Requiem for the Masses

Warriors Publishing Group
3 min readOct 9, 2023

by Doug Bradley

I had just finished introducing the pop group, The Association, to a standing-room-only crowd at tiny Bethany College in Bethany, West Virginia on Monday, November 18, 1968. Exiting stage left, I fully expected to hear them sing “Cherish,” “Along Comes Mary,” “Never My Love,” or another of their Top Ten hits.

Not this night.

Instead, The Association burst into a ten-minute version of “Requiem for the Masses,” one of the strangest, and most solemn, songs I’d ever heard. I was stunned, the audience was edgy, but The Association was clearly sending a message….

I remembered that moment the other day when I heard the news that Terry Kirkman, the multi-instrumentalist co-founder of the group, had passed away. “Requiem for the Masses” was his creation, an ambitious and somber piece that even included Latin vocals. The former Catholic altar boy in me knew the English translations, so I figured I “got” the song.

Or did I?

Truth is, it never dawned on me that night, a 1968 November evening that found me less than two years away from my own military service in Vietnam, that Kirkman was speaking to young college men like me, warning me about what awaited in the jungles and rice paddies of Southeast Asia. I wasn’t entirely tone deaf, but I still had my 2-S draft deferment and still believed the war would end before my number ever came up….

Looking back now, it still astounds me that The Association not only did that, but they did it while appearing at my tiny college campus…and that I was the one who’d made it happen. By some crazy serendipity, my two-year tenure as Bethany College social chairman included basketball playing with Smokey Robinson and the Miracles, whiskey sipping with Count Basie, and joint sharing with Grace Slick and the Jefferson Airplane. Nearly 20 acts in total, ranging from Dionne Warwick to Josh White, Jr; Sam and Dave to Spanky and Our Gang; the Grass Roots to the Fifth Dimension. Indeed, thanks to the fees the Bethany College students chose to charge themselves, tiny Bethany College was, for a few years, a musical oasis in the hardscrabble West Virginia hills.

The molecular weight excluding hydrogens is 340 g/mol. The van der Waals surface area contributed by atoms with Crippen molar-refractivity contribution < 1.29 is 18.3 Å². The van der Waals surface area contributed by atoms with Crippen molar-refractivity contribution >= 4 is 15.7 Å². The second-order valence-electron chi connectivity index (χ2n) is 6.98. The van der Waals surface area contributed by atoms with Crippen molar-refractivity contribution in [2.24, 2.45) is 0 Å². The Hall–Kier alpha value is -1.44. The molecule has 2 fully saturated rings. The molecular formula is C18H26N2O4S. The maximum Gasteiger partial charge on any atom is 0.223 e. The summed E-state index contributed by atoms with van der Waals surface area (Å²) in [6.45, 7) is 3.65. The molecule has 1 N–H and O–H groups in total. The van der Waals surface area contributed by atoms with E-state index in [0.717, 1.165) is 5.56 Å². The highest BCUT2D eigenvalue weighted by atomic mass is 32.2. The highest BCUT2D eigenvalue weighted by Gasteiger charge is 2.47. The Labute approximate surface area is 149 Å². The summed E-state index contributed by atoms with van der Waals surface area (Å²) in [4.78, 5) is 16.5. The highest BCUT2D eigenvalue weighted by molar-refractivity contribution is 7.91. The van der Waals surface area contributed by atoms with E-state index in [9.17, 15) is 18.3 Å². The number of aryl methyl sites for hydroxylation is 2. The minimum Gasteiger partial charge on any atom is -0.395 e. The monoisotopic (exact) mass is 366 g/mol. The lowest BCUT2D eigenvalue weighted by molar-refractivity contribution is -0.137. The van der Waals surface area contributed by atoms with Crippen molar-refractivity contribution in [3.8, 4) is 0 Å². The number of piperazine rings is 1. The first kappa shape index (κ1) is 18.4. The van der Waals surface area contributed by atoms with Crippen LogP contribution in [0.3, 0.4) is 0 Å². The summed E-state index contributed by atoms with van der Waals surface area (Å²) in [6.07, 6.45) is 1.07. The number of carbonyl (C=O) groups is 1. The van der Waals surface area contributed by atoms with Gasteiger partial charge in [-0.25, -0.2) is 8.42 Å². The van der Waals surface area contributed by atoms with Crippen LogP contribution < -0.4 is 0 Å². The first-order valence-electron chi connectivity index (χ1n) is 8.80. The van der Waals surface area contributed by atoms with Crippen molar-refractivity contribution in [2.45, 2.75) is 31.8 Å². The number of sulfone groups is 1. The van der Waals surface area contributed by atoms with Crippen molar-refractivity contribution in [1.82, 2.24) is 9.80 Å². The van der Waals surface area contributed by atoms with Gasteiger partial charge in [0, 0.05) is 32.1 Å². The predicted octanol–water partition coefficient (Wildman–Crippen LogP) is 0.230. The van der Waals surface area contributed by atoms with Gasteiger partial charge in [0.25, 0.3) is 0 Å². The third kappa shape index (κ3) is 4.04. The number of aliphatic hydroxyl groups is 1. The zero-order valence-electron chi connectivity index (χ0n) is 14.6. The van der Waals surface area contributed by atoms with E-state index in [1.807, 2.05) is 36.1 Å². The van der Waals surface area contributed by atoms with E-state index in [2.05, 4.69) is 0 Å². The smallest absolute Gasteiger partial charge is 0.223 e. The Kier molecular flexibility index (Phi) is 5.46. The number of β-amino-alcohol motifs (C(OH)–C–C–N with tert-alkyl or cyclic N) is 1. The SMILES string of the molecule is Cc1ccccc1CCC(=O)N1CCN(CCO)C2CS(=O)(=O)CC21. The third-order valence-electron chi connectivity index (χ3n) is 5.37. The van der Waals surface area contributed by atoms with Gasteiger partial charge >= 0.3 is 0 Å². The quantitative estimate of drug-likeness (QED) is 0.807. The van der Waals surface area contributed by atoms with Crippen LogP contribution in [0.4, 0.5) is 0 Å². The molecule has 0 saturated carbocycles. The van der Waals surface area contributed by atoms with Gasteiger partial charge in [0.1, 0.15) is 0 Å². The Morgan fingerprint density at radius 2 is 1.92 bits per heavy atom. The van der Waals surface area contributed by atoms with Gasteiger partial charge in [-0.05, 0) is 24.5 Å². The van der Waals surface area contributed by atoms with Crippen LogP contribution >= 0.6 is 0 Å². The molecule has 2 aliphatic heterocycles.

And then along comes…Terry Kirkman and his Association. Lyrics like Requiem aeternam (eternal rest) and kyrie eleison (“Lord have mercy) existed alongside “mama’s pies,” dying matadors, charging bulls, and half-mast flags. The English major in me knew a metaphor from a metronome, an analogy from an apology, but that night I missed it. Kirkman and The Association were singing to me, cautioning me about Vietnam.

And I didn’t listen.

Two years from that night, November 1970, found me a combat correspondent at U. S. Army Information headquarters in Long Binh, South Vietnam. When I went out to cover stories about the war, I realized that Kirkman and The Association were right. “Requiem for the Masses” was spot on — the matador dying in the bull ring was an analogy for U. S. soldiers dying in Vietnam. But they weren’t resting in peace.

Ironically, “Requiem for the Masses” was the B side of The Association’s hit “Never My Love.” At first, it, too, got some air play and began to move up the charts…until the White House allegedly made calls to Warner Brothers Records (The Association’s label) to “influence” radio DJ’s to stop playing the song.

Requiem aeternam Terry Kirkman. I think I finally got it this time.

About the Author: Vietnam veteran Doug Bradley is the author of Who’ll Stop the Rain: Respect, Remembrance, and Reconciliation in Post-Vietnam America, co-author with Craig Werner of We Gotta Get Out of This Place: The Soundtrack of the Vietnam War which was named best music book of 2015 by Rolling Stone magazine, and DEROS Vietnam: Dispatches from the Air-Conditioned Jungle.



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